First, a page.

USGS scientists are regularly asked to sit on international, national, or regional committees and science advisory boards or panels of experts to evaluate and make recommendations, develop certain limits (for example, water quality standards or estimates of oil spill volume) and advocate solutions to natural resources problems. Traditionally, serving on such committees has been allowed and encouraged. In addition, USGS scientists are often selected to join larger groups reviewing subjects with specific policy implications such as global climate change, management of endangered species, consequences of energy extraction, management of Arsenic or Selenium, and risks from hazards. Such work a priori has a charge from a sponsoring body such as a scientific society to review and analyze data and then to develop explicit recommendations of next steps for further scientific investigation, management of earth resources, or policy development. Occasionally, the committee's charge is to provide a list of alternatives. Conversely, on other committees the charge is to provide a ranked list or even one explicit remedy to a confounding management issue. Regardless of the overall nature of the final product, policy recommendations at some level are part of the requested effort of these committees.

When USGS scientists are chosen for such endeavors, it is a recognition of both the quality of USGS science and the scientific stature of individual USGS scientists. USGS, although bound by a nonadvocacy policy regarding its science, as a public agency cannot participate in the broader scientific discourse without participating in such activities. Indeed, USGS insight is often critical to the success of such efforts.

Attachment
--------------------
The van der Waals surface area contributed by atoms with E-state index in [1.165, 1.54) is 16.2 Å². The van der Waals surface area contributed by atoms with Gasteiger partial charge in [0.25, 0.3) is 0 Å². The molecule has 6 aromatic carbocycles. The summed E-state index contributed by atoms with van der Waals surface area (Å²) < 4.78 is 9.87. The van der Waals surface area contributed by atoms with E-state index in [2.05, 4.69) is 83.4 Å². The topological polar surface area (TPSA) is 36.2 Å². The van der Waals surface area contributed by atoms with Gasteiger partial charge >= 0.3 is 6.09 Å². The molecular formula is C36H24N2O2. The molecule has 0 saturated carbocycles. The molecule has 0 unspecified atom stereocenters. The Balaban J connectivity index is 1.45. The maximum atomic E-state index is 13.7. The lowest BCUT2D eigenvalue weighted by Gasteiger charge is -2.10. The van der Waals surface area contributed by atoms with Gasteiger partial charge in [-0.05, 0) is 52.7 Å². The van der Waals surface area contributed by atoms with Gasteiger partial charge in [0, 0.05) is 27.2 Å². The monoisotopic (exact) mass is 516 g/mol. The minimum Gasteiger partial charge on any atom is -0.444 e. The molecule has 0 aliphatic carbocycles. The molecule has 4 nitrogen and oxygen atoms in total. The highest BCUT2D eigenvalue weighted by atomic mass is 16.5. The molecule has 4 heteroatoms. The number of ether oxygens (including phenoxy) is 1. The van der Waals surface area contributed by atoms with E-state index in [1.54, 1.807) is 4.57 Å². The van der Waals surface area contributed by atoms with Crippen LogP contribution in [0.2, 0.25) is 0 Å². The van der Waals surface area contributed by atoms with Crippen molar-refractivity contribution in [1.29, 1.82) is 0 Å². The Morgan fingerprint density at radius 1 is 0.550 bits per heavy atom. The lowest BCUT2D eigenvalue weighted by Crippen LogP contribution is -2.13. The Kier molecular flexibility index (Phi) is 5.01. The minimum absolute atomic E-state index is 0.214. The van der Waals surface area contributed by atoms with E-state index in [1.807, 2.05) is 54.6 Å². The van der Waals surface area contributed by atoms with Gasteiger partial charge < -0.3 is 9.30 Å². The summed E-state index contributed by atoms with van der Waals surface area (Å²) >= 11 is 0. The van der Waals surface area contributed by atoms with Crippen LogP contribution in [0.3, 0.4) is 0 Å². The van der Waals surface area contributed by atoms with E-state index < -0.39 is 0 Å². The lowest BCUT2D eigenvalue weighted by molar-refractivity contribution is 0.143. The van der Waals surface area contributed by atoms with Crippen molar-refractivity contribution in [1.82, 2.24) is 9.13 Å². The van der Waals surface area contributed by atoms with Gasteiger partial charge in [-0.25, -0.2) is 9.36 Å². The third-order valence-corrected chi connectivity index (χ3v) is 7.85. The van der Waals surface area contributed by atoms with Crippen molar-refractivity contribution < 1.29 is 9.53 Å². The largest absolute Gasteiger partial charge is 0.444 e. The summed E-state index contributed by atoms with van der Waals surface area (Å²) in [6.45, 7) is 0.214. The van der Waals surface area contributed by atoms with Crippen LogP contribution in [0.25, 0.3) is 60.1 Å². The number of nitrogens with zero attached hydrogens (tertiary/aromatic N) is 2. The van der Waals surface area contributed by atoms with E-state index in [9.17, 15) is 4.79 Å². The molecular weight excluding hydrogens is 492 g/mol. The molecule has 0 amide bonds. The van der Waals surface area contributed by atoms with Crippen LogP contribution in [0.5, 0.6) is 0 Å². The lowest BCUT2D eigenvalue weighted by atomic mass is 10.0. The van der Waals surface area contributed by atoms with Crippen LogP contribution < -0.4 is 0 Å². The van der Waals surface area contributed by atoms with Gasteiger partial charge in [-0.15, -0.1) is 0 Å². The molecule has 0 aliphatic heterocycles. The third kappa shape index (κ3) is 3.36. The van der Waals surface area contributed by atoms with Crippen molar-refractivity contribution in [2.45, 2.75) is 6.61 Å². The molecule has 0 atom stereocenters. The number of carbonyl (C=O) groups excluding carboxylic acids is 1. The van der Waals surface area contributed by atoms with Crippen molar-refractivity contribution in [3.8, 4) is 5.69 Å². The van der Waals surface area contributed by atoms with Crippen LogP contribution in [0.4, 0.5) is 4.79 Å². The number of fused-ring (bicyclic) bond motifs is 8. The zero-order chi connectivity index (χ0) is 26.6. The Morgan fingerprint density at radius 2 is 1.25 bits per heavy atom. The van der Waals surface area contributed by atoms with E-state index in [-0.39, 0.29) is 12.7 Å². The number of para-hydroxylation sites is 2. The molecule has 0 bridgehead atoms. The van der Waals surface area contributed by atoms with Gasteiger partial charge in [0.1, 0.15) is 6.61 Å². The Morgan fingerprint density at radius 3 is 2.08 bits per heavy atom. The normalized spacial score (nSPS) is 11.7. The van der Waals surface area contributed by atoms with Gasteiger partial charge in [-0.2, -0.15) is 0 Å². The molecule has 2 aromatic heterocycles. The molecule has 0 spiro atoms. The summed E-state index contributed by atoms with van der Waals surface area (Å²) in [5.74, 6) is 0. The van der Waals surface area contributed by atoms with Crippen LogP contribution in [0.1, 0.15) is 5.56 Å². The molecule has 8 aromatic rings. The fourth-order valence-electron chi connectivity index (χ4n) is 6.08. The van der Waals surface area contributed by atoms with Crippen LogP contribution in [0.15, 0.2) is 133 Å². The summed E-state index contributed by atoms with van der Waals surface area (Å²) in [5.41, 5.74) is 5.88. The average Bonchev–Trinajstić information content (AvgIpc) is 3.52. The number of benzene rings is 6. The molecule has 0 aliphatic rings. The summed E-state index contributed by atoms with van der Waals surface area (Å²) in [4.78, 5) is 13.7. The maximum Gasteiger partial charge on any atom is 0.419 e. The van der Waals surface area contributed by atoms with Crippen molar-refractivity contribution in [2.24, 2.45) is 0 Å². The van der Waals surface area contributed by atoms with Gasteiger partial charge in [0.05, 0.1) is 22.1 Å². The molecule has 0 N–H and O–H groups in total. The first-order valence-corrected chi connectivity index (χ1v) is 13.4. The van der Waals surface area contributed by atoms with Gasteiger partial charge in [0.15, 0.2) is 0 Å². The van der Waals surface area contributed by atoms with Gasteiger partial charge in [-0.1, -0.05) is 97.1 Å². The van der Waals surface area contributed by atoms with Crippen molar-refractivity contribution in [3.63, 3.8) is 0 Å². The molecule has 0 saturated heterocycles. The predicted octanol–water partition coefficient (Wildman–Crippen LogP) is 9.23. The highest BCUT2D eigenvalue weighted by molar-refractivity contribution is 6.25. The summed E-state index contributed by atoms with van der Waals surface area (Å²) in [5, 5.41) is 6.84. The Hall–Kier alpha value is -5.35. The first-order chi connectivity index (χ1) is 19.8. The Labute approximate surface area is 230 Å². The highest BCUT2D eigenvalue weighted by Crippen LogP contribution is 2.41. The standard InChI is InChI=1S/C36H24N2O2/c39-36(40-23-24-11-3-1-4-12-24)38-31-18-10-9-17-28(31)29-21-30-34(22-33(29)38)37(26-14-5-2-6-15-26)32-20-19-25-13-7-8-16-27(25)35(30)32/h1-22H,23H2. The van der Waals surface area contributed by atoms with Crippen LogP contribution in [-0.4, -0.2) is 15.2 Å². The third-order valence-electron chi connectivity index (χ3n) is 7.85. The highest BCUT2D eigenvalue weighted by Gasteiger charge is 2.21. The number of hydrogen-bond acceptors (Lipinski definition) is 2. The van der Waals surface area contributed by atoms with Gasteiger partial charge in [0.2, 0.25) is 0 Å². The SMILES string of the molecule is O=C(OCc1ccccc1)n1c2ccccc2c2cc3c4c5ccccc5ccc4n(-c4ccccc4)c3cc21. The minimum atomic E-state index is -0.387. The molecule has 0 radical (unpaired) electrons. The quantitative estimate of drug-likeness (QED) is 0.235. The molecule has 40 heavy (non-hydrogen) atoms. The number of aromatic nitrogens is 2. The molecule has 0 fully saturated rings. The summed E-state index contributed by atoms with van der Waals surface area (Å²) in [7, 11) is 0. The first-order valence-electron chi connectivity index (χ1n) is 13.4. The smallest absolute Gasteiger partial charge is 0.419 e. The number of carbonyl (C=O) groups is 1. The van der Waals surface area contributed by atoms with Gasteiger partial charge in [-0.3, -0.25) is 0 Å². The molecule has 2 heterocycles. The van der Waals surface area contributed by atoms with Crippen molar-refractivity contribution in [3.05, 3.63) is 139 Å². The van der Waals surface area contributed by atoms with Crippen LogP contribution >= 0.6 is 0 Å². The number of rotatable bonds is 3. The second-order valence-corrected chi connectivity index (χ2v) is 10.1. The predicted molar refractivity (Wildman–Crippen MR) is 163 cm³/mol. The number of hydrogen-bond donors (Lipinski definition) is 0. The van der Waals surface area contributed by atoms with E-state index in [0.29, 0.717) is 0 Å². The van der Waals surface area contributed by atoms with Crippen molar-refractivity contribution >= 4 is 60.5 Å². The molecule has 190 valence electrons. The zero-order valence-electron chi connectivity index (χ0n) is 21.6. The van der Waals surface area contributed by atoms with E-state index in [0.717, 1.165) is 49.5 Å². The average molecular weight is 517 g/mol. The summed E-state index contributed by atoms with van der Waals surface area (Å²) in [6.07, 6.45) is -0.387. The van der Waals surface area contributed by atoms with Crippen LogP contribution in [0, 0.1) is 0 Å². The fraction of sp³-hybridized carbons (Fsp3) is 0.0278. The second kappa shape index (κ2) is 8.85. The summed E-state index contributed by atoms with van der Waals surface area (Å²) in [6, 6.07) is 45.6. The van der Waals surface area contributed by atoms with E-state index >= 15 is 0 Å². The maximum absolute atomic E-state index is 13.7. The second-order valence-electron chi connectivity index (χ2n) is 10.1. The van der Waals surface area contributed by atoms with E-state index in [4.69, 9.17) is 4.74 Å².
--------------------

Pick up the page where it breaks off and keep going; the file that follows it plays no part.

Below are four approaches that are currently used in the USGS to participate in such efforts while maintaining the appropriate nonadvocacy scientific role:

  1. Allow the recommendations if the information product is from the committee as a whole and not the committee members, and if it is clearly identified as a product of the sponsoring organization;

  2. Organize the information product by chapters that are identified by author. The USGS author is not identified with the chapter containing recommendations but only with the specific chapter authored;

  3. Remove the USGS scientist’s name as author and instead recognize the participation of the USGS scientist in the acknowledgement section of the information product. That is, the USGS provided X and that person is recognized for their expertise but the scientist is removed from involvement with specific recommendations;

  4. When impossible to maintain the non-advocacy role using the methods above, USGS scientists have requested complete name removal from products produced by such committees.